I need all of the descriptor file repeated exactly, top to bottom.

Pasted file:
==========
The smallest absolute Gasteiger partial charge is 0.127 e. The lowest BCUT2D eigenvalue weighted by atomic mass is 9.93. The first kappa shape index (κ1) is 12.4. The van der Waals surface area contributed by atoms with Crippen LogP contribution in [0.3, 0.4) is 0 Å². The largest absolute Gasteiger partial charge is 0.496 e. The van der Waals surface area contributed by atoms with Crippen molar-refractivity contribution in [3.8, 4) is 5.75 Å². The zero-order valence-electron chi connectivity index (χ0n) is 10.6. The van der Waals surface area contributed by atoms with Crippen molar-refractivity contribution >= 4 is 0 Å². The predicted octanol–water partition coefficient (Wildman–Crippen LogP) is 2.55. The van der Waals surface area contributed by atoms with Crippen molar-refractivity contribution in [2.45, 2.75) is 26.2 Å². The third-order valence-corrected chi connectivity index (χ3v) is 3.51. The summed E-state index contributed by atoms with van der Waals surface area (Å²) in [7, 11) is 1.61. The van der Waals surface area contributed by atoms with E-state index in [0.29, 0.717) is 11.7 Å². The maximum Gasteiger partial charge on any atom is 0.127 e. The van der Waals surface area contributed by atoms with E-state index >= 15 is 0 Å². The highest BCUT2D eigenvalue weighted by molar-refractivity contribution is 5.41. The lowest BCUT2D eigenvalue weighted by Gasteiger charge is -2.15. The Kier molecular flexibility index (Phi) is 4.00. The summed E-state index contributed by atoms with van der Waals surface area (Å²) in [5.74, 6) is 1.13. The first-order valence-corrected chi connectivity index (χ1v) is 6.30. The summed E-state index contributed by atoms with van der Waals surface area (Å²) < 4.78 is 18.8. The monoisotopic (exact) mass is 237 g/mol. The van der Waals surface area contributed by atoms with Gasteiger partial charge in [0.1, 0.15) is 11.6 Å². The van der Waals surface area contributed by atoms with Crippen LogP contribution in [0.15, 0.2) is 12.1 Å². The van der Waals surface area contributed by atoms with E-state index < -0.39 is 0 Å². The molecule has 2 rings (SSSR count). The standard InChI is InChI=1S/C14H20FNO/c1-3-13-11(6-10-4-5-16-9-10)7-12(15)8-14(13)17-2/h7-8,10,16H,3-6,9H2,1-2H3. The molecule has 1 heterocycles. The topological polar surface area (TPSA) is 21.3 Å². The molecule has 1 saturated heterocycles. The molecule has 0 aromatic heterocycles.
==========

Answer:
The smallest absolute Gasteiger partial charge is 0.127 e. The lowest BCUT2D eigenvalue weighted by atomic mass is 9.93. The first kappa shape index (κ1) is 12.4. The van der Waals surface area contributed by atoms with Crippen LogP contribution in [0.3, 0.4) is 0 Å². The largest absolute Gasteiger partial charge is 0.496 e. The van der Waals surface area contributed by atoms with Crippen molar-refractivity contribution in [3.8, 4) is 5.75 Å². The zero-order valence-electron chi connectivity index (χ0n) is 10.6. The van der Waals surface area contributed by atoms with Crippen molar-refractivity contribution >= 4 is 0 Å². The predicted octanol–water partition coefficient (Wildman–Crippen LogP) is 2.55. The van der Waals surface area contributed by atoms with Crippen molar-refractivity contribution in [2.45, 2.75) is 26.2 Å². The third-order valence-corrected chi connectivity index (χ3v) is 3.51. The summed E-state index contributed by atoms with van der Waals surface area (Å²) in [7, 11) is 1.61. The van der Waals surface area contributed by atoms with E-state index in [0.29, 0.717) is 11.7 Å². The maximum Gasteiger partial charge on any atom is 0.127 e. The van der Waals surface area contributed by atoms with E-state index >= 15 is 0 Å². The highest BCUT2D eigenvalue weighted by molar-refractivity contribution is 5.41. The lowest BCUT2D eigenvalue weighted by Gasteiger charge is -2.15. The Kier molecular flexibility index (Phi) is 4.00. The summed E-state index contributed by atoms with van der Waals surface area (Å²) in [5.74, 6) is 1.13. The first-order valence-corrected chi connectivity index (χ1v) is 6.30. The summed E-state index contributed by atoms with van der Waals surface area (Å²) < 4.78 is 18.8. The monoisotopic (exact) mass is 237 g/mol. The van der Waals surface area contributed by atoms with Gasteiger partial charge in [0.1, 0.15) is 11.6 Å². The van der Waals surface area contributed by atoms with Crippen LogP contribution in [0.15, 0.2) is 12.1 Å². The van der Waals surface area contributed by atoms with E-state index < -0.39 is 0 Å². The molecule has 2 rings (SSSR count). The standard InChI is InChI=1S/C14H20FNO/c1-3-13-11(6-10-4-5-16-9-10)7-12(15)8-14(13)17-2/h7-8,10,16H,3-6,9H2,1-2H3. The molecule has 1 heterocycles. The topological polar surface area (TPSA) is 21.3 Å². The molecule has 1 saturated heterocycles. The molecule has 0 aromatic heterocycles.